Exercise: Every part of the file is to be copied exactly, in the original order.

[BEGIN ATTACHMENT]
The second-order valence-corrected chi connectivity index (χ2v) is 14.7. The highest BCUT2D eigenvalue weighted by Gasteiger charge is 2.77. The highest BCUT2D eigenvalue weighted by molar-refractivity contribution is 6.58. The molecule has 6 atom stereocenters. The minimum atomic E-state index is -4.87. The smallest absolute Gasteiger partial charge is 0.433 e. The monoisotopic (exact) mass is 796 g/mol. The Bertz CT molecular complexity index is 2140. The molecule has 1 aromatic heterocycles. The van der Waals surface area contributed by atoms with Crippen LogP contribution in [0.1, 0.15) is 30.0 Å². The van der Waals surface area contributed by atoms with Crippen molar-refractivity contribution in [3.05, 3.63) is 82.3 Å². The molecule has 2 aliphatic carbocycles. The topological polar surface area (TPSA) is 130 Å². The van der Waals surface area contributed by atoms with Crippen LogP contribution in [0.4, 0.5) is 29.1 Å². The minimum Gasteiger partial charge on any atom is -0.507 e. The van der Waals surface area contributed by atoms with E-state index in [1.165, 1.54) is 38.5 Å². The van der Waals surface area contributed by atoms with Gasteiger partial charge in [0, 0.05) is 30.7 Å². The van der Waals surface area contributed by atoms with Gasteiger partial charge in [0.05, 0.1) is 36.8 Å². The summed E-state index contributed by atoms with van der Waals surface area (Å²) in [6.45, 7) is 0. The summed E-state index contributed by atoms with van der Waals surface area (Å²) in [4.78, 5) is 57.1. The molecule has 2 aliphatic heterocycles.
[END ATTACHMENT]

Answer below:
The second-order valence-corrected chi connectivity index (χ2v) is 14.7. The highest BCUT2D eigenvalue weighted by Gasteiger charge is 2.77. The highest BCUT2D eigenvalue weighted by molar-refractivity contribution is 6.58. The molecule has 6 atom stereocenters. The minimum atomic E-state index is -4.87. The smallest absolute Gasteiger partial charge is 0.433 e. The monoisotopic (exact) mass is 796 g/mol. The Bertz CT molecular complexity index is 2140. The molecule has 1 aromatic heterocycles. The van der Waals surface area contributed by atoms with Crippen LogP contribution in [0.1, 0.15) is 30.0 Å². The van der Waals surface area contributed by atoms with Crippen molar-refractivity contribution in [3.05, 3.63) is 82.3 Å². The molecule has 2 aliphatic carbocycles. The topological polar surface area (TPSA) is 130 Å². The van der Waals surface area contributed by atoms with Crippen LogP contribution in [0.4, 0.5) is 29.1 Å². The minimum Gasteiger partial charge on any atom is -0.507 e. The van der Waals surface area contributed by atoms with E-state index in [1.165, 1.54) is 38.5 Å². The van der Waals surface area contributed by atoms with Gasteiger partial charge in [0, 0.05) is 30.7 Å². The van der Waals surface area contributed by atoms with Gasteiger partial charge in [0.05, 0.1) is 36.8 Å². The summed E-state index contributed by atoms with van der Waals surface area (Å²) in [6.45, 7) is 0. The summed E-state index contributed by atoms with van der Waals surface area (Å²) in [4.78, 5) is 57.1. The molecule has 2 aliphatic heterocycles.